By James Brusseau, Skytop Contributing Author July 7, 2021

James Brusseau (PhD, Philosophy) is author of books, articles, and media in the history of philosophy and ethics. He has taught in Europe, Mexico, and currently at Pace University near his home in New York City. He explores the human experience of artificial intelligence in the areas of privacy, autonomy, and authenticity, and as applied to finance, healthcare, retail, and media. In cooperation with the Frankfurt (Germany) Big Data Lab, he has produced ethical evaluations of AI startups, and his current applied ethics project is AI Human Impact: AI- intensive companies rated in human and ethical terms for investment purposes.


Environmental, Social and Governance (ESG) investing was forged for the industrial economy with its polluting machines. Companies driven by artificial intelligence do not fit in. Part of the divergence is material – cement and smokestacks diverge from pixels and digital exhaust – but the significant difference is human. When Henry Ford promised customers they could have any color they wished so long as it was black, he was not proposing a color acceptable to every purchaser so much as eliminating individuality from purchasing. Ford did not want to know about customers’ unique preferences. The personal information was even counterproductive because making vehicles profitably depended on construing humans as monochromic and interchangeable, like the units rolling off the assembly line. 

The big data and the predictive analytics economy reverses the logic. It runs on personalization. Netflix does not aspire to generic movie recommendations for homogenized demographic groups. It aims at specific possibilities toward individual viewers at targeted moments. The burgeoning field of dynamic insurance does not cover population segments over extended durations. It customizes for unique clients and intervenes at critical junctures in their unrepeatable lives. AI coronary healthcare is less concerned with a patient’s age cohort than with tiny and personal heartbeat abnormalities that escape human eyes but not machine-learned analysis. In every case, identifying personal information propels innovation for companies employing machine learning at the core of their operation.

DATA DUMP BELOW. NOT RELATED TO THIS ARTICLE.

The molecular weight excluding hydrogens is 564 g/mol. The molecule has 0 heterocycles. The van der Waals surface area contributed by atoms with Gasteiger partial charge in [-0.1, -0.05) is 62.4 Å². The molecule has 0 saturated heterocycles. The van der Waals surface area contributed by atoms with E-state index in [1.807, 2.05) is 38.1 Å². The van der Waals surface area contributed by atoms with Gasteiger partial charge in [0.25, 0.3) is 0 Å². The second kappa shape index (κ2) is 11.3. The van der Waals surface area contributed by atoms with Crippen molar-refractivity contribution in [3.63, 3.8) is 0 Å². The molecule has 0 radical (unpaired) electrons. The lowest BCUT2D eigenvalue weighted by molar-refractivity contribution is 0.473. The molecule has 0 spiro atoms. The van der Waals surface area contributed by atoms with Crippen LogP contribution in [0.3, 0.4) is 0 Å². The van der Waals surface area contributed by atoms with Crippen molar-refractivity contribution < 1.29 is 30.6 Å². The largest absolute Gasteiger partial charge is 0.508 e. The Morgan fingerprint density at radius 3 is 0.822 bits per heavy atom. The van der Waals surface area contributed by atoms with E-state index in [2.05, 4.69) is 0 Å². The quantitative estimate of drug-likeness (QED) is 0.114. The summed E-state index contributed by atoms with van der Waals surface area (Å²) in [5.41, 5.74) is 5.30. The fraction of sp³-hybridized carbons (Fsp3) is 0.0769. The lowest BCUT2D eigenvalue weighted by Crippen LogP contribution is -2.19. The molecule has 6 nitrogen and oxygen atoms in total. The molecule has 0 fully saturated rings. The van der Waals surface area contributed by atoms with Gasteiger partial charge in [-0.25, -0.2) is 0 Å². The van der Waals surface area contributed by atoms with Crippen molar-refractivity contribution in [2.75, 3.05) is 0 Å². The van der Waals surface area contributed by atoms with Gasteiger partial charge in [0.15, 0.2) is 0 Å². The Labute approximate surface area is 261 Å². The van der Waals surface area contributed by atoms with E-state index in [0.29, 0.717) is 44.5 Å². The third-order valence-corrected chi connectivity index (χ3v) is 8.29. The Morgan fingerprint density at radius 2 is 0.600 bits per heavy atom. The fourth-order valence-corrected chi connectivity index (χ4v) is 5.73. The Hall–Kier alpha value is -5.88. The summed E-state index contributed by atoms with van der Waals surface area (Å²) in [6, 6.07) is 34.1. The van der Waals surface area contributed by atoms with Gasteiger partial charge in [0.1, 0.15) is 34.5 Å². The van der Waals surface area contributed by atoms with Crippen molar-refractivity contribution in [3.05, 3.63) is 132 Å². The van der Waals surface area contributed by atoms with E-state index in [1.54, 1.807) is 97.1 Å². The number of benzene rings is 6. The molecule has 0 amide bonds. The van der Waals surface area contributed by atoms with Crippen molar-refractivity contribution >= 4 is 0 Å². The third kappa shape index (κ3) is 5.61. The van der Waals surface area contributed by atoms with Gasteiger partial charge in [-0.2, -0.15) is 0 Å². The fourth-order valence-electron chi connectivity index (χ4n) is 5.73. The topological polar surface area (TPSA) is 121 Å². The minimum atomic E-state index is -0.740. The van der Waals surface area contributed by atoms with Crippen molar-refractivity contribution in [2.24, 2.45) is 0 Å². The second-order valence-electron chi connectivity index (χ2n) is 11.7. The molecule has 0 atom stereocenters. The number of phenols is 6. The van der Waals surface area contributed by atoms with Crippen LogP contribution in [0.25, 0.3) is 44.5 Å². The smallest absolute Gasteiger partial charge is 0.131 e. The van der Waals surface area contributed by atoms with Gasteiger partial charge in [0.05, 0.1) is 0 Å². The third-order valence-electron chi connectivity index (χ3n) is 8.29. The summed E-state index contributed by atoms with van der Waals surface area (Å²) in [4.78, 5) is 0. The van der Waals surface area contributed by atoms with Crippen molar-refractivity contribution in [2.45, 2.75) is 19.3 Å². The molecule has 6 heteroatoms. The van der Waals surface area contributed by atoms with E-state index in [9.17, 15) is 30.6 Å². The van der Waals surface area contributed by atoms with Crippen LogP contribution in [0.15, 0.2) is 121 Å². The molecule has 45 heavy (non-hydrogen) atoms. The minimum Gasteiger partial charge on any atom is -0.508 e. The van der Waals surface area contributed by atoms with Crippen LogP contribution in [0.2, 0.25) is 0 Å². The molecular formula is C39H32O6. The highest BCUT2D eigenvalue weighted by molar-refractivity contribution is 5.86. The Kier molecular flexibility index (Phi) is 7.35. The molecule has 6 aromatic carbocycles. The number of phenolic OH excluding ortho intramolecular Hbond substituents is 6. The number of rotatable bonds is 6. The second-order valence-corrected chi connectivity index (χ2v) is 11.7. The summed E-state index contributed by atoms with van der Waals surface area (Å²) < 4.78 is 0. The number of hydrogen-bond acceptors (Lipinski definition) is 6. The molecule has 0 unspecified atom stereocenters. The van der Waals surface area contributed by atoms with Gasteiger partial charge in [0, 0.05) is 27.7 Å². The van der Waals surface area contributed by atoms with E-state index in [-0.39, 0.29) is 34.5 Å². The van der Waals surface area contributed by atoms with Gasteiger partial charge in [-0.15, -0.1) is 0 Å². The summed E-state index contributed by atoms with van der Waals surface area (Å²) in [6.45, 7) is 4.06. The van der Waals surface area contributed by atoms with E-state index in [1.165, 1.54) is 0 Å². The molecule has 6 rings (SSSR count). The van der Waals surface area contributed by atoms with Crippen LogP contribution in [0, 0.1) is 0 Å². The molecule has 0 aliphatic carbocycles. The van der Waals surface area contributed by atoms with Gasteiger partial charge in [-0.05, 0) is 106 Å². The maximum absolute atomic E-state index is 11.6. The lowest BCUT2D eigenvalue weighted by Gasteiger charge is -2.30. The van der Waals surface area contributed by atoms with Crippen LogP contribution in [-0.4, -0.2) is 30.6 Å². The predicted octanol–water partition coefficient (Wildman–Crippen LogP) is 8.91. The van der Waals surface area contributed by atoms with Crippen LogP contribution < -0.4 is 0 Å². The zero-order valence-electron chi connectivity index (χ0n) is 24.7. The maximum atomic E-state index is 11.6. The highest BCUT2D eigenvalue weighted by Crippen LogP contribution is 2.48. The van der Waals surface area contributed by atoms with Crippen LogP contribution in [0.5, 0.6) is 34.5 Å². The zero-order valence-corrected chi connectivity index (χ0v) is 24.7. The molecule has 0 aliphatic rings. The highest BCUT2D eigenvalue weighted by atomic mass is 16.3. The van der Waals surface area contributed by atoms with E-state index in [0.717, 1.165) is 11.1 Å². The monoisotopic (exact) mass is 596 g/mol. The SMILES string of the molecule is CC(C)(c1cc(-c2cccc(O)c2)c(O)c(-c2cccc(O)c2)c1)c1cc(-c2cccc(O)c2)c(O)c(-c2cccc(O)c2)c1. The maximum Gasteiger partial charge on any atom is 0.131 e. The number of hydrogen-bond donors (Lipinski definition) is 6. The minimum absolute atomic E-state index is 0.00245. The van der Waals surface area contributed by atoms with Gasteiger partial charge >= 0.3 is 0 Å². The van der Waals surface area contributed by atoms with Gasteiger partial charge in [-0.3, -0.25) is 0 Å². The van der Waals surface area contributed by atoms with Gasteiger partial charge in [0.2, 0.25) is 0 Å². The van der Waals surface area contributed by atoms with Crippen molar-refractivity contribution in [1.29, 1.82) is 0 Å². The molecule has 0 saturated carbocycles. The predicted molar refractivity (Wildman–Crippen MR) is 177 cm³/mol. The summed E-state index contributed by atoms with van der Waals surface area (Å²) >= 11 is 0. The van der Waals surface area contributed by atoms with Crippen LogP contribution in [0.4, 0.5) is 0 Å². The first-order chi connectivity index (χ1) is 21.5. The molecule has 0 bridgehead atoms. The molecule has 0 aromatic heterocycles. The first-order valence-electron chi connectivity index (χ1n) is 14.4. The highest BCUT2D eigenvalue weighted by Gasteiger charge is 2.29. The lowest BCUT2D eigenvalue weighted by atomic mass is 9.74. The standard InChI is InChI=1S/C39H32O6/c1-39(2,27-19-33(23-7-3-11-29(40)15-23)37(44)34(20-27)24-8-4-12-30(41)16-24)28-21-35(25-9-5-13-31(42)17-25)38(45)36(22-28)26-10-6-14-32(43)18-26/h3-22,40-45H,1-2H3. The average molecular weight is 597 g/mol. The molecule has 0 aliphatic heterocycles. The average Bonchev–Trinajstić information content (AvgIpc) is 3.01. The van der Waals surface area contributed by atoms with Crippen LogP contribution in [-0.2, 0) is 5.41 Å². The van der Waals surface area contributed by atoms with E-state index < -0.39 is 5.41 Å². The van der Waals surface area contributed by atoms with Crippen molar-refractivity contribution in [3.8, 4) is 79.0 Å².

The propellant explains why privacy concerns have surged in public conversations and corporate meeting rooms. It also means that within AI-human interaction, the most tangible perils are not captured well by standard ESG criteria. They are not measured as environmental toxins or institutional corruption or poverty. Instead, the risk is our own dataset. It is the information defining who we are – our habits, anxieties, beliefs and desires – that may be engineered to provide gratifying experiences and opportunities, but that can also be twisted to control where we go and what we do.

The paradigmatic case is predictive policing because of the question it asks: Is my data liberating, or confining? Will the personal information gathered about me invigorate my life, or restrict it? Whether the AI is stationed at an airport security kiosk, or on the LinkedIn career platform, or the Tinder romance site, or behind the screen of an Amazon purchase recommendation, or underlying a mortgage loan decision, or inside a hospital emergency room, the question is the same.